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  10. To the Editor of Theoria.Gustaf Arrhenius, Ingar Brinck, Kathrin Glüer-Pagin, Lena Halldenius, Anna-Sofia Maurin, Folke Tersman & Åsa Wikforss - 2011 - Theoria 77 (3):198-198.
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  11.  6
    Neo-Roman Liberty in the Philosophy of Human Rights.Lena Halldenius - forthcoming - In Hannah Dawson & Annelien de Dijn (eds.), Rethinking Liberty Before Liberalism. Cambridge University Press.
    It is my contention here that Quentin Skinner’s conception of neo-roman liberty as it is articulated in Liberty Before Liberalism serves to establish two normative premises for human rights philosophy. Those premises are, first, that human rights should offer the strongest protection for those persons who are most vulnerable and liable to social and political discrimination and marginalisation. Second, the objects of human rights should be conceptualised in terms of open-ended goals of justice, predicated on a commitment to structural equality. (...)
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  12. Contributors.Lena Halldenius, Maeve Cooke, Lilian Alweiss, John Erik Fossum, Bruce Haddock & Julia Stapleton - 2003 - European Journal of Political Theory 2 (3):259-260.
  13.  3
    Freedom Fit for a Feminist? On the Feminist Potential of Quentin Skinner's Conception of Republican Freedom.Lena Halldenius - 2014 - Redescriptions: Political Thought, Conceptual History and Feminist Theory 17 (1):86-103.
    The aim of this paper is to make it credible that there are feminist reasons for being a republican about freedom. In focus is Quentin Skinner’s conception of republican, or “neo-Roman”, freedom. Republican theory in history has not excelled in making poverty, gender hierarchy, and racism within the republic into main sources of concern. So can there be a radical republican theory of liberty fit for a feminist, to make sense of arbitrary power in the every day life of work, (...)
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  14.  5
    De Grouchy, Wollstonecraft, and Smith on Sympathy, Inequality, and Rights.Lena Halldenius - forthcoming - Australian Philosophical Review.
    This article offers an analysis of Sophie de Grouchy’s Letters on Sympathy [1798]. The focus is on republican implications of her views on sympathy, with comparisons to Adam Smith and Mary Wollstonecraft. Critical attention is paid to claims made on de Grouchy’s behalf that her philosophy is republican and that she offers republican arguments for gender and class equality. These claims are made by Sandrine Bergès in Revolution and Republicanism: Women Political Philosophers of Late Eighteenth-Century France and Why They Matter, (...)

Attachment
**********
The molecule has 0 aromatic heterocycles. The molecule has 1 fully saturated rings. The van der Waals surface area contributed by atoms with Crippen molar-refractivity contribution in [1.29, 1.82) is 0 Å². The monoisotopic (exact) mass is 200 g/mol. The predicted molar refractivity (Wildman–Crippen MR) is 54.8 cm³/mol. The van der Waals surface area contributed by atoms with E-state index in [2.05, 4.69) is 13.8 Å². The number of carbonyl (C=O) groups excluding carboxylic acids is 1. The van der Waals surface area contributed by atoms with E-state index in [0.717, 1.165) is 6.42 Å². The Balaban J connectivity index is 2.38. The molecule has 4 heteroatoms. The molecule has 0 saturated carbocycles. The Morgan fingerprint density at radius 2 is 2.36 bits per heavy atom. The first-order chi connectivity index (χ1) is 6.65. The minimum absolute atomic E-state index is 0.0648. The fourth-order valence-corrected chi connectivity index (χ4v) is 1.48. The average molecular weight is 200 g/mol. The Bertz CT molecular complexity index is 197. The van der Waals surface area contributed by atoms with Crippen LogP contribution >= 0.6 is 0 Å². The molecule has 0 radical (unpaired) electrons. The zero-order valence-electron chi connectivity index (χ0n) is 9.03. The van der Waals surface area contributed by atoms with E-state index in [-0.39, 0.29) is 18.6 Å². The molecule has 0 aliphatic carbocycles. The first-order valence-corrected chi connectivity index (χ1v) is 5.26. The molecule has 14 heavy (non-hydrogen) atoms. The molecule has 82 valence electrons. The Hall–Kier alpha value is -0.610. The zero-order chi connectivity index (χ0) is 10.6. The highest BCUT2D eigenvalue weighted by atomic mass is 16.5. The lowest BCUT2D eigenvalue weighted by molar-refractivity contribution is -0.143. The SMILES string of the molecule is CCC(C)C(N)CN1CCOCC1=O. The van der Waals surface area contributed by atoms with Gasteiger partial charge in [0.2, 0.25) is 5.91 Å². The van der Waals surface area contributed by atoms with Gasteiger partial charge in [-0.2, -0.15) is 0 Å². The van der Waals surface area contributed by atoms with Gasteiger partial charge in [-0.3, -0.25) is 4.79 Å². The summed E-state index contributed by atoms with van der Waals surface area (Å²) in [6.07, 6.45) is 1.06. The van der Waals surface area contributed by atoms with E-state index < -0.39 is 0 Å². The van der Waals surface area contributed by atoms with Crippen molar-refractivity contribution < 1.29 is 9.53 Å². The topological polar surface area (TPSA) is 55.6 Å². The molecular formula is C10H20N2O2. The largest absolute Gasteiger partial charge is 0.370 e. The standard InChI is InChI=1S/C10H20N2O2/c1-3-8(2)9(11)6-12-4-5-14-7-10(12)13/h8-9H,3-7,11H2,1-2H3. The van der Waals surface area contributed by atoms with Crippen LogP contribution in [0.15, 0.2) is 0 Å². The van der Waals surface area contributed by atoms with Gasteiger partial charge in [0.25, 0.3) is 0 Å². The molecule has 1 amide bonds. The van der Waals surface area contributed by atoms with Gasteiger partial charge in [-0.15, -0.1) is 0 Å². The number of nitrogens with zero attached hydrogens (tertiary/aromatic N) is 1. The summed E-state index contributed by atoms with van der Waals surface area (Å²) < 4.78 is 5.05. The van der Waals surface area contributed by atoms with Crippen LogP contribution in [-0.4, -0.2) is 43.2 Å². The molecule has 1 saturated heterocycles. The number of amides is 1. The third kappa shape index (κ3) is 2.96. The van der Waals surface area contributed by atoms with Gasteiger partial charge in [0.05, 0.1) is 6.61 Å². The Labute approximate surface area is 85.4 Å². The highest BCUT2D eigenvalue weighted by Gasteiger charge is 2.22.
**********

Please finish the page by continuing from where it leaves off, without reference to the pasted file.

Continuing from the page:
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  15.  5
    Mary Wollstonecraft.Lena Halldenius - forthcoming - In Mortimer Sellers & Stephan Kirste (eds.), Encyclopedia of the Philosophy of Law and Social Philosophy. Springer.
    Encyclopedic entry on Mary Wollstonecraft's social and political philosophy.
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  16.  5
    Mary Wollstonecraft’s Political Theory.Lena Halldenius - forthcoming - In Nancy Johnson & Paul Keen (eds.), Mary Wollstonecraft in Context. Cambridge University Press.
    Is there a political theory in Mary Wollstonecraft’s writings? The question is relevant since Wollstonecraft’s main preoccupation was moral rather than political: the duty of every thinking person to strive to make themselves as good as they can be. This is a complex duty, involving independent thought, acting on principles of reason, and making oneself useful to others. The challenge involved in this endeavor is a recurrent theme in most of what she wrote. The idiosyncrasies of Wollstonecraft’s political theory are (...)
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  17.  17
    Liberty Revisited. A Historical and Systematic Account of an Egalitarian Conception of Liberty and Legitimacy.Lena Halldenius - unknown
    This dissertation argues for an interpretation of liberty in terms of non-domination rather than non-interference, that non-domination can work as an independent criterion of political legitimacy, and that non-domination includes an approximation of equality in socioeconomic goods. In the first part, four theories of liberty and power – those of Kant, Locke, J. S. Mill and H. Taylor, and Wollstonecraft – are analyzed. It is concluded that Locke and Wollstonecraft, and Mill and Taylor partly, but not Kant, offer non-domination oriented (...)
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  18.  20
    Building Blocks of a Republican Cosmopolitanism.Lena Halldenius - 2010 - European Journal of Political Theory 9 (1):12-30.
    A structural affinity between republican freedom as non-domination and human rights claims accounts for the relevance of republicanism for cosmopolitan concerns. Central features of republican freedom are its institution dependence and the modal aspect it adds to being free. Its chief concern is not constraint, but the way in which an agent is constrained or not. To the extent I am vulnerable to someone’s dispositional power over me I am not free, even if I am not in fact constrained. Republican (...)
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  19.  21
    Locke and the Non-Arbitrary.Lena Halldenius - 2003 - European Journal of Political Theory 2 (3):261-279.